This attempt to document the impact of the energy crisis on travel behavior in 3 cities, studied trends in values for each variable by calculating absolute changes and percent changes for corresponding months of previous years, and predicted 1974 values by extrapolation of the trends where possible. Where no data existed before 1973, or where there were only weak trends, 1973 data were used as the projected 1974 values and other times only absolute comparisons to 1973 were made. Changes in air quality, gasoline sales, auto volumes, mass transit ridership, gasoline price, and auto occupancy are correlated with vehicle miles traveled. After each variable was collected. Price elasticity and cross-elasticity were used to determine the data relationships where possible. The study results for Washington, D.C., Boston and Denver are detailed. It was found that the above mentioned variables are adequate to describe short term reactions to increased gasoline taxes and/or gasoline allocations. These variables are currently reported at different states of aggregation with localized conditions masking the relationships. It was also noted that these variables are not adequate for formulation of air quality programs.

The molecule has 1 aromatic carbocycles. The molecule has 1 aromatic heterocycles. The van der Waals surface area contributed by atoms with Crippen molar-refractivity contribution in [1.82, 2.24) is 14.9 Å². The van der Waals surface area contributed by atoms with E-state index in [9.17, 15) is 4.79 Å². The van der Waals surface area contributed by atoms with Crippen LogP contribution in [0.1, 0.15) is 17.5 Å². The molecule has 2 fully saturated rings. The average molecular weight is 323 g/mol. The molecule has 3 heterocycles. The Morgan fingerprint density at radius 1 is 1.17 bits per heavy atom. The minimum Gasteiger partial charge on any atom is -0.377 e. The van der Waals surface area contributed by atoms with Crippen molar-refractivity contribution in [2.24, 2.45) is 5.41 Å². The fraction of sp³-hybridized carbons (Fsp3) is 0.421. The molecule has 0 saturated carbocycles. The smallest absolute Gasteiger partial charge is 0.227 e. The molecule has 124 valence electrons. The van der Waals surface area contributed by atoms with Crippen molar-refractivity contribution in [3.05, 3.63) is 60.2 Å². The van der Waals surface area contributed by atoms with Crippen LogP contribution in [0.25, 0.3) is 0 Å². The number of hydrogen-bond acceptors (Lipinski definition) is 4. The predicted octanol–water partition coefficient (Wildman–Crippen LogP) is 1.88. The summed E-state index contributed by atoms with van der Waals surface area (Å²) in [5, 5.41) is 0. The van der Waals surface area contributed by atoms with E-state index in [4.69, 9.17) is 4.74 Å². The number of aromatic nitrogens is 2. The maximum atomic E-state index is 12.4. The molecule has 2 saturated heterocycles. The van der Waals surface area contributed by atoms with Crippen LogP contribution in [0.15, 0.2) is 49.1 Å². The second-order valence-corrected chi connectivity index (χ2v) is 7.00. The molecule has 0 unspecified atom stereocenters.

• Supplemental Notes:
    • Proceedings of the 45th Annual Meeting held in Seattle, Washington, August 17-21, 1975.
  • Corporate Authors:

    Institute of Traffic Engineers

    2029 K Street, NW
    Washington, DC    20006
  • Authors:
    • Curry, J P
    • Rutherford, G S
    • Piske, W E
    • Scardino, C
  • Publication Date: 1975-8

Media Info

Subject/Index Terms

Filing Info

  • Accession Number: 00128812
  • Record Type: Publication
  • Files: TRIS
  • Created Date: Mar 29 1981 12:00AM